Happily Ever Poofter
It is interesting that while Disney movies and animated features don’t really feature any explicitly queer characters, their subject matter tends to play to queer sensibilities.
A row has broken out on social media after reports that Jack Whitehall will play the first major openly gay character in a Disney film. “He is playing a gay man – one who is hugely effete, very camp and very funny” (The Sun, UK).
Almost all of their films tell the stories of characters who don’t fit into the societies in which they live and this is precisely what Happily Ever Poofter is all about.
Performed in the intimate venue of The Bally at Gluttony, (reminiscent of a maroon and white yurt) Prince Henry, resplendent in patent leather high heeled boots, tights, ruffled shirt and jerkin (with just a hint of glitter accentuating his cheekbones), leads us through his search for true love in a magical kingdom where he is the only gay.
Rich Watkins, creator/performer (AKA Prince Henry) assisted by Denholm Spurr (director), Simone Murphy (choreographer) and Lex Kosanke (music), among others, takes us on a high paced 60-minute journey of a Disney Prince seeking his true love.
We meet Prince Henry’s Fairy Godfather who transports him to the present day to see what the real world is like and to learn to accept his sexuality. Armed with this essential knowledge he returns to his magical kingdom and tries to find happiness with the 7 dwarfs, particularly Sleepy, Doc and Happy.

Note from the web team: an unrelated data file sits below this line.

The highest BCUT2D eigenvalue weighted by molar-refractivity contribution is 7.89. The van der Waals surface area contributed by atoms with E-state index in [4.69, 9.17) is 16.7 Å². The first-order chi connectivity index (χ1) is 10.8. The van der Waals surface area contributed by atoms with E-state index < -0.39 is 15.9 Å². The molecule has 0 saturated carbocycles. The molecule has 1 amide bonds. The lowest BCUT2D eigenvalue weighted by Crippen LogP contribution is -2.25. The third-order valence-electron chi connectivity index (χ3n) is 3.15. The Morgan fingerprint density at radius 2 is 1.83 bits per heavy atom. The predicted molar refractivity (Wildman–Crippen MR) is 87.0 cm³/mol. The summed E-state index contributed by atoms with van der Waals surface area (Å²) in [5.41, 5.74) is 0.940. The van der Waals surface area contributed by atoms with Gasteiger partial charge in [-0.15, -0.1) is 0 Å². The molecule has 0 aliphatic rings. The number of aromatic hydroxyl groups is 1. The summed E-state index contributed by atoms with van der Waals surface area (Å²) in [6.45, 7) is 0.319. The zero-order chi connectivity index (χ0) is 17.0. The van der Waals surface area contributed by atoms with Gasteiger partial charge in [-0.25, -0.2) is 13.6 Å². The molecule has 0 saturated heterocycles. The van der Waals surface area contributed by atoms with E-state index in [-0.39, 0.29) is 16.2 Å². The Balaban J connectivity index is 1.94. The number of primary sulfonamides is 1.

He seeks the approval of the Great Oracle. Unsatisfied with the Oracle’s rejection he decides not to change but rather be confident in his own sexual choice. Does he eventually find true love? Well, you will have to see his show to find out.
Watkins is a dynamo, never flagging, never lost for an ad lib and dances up a storm in impossibly high heels. He gives his all and quickly endears himself to his audience. It is a bravura performance!
With liberal mentions of sex, Grindr, PREP, drugs and toys this show has a R18+ rating. Prince Henry gives new meaning to ‘Someday My Prince will c*m’ and ‘Let It Go’, accompanying these with costumes that range from the typical Disney Prince to leather and glitz.
It would be easy to dismiss Happily Ever Poofter as yet another campy show, but it’s not. It addresses the important issue of acceptance, which is not limited to the Gay lifestyle, all done with a liberal dose of laughter, song and just a touch of compassion.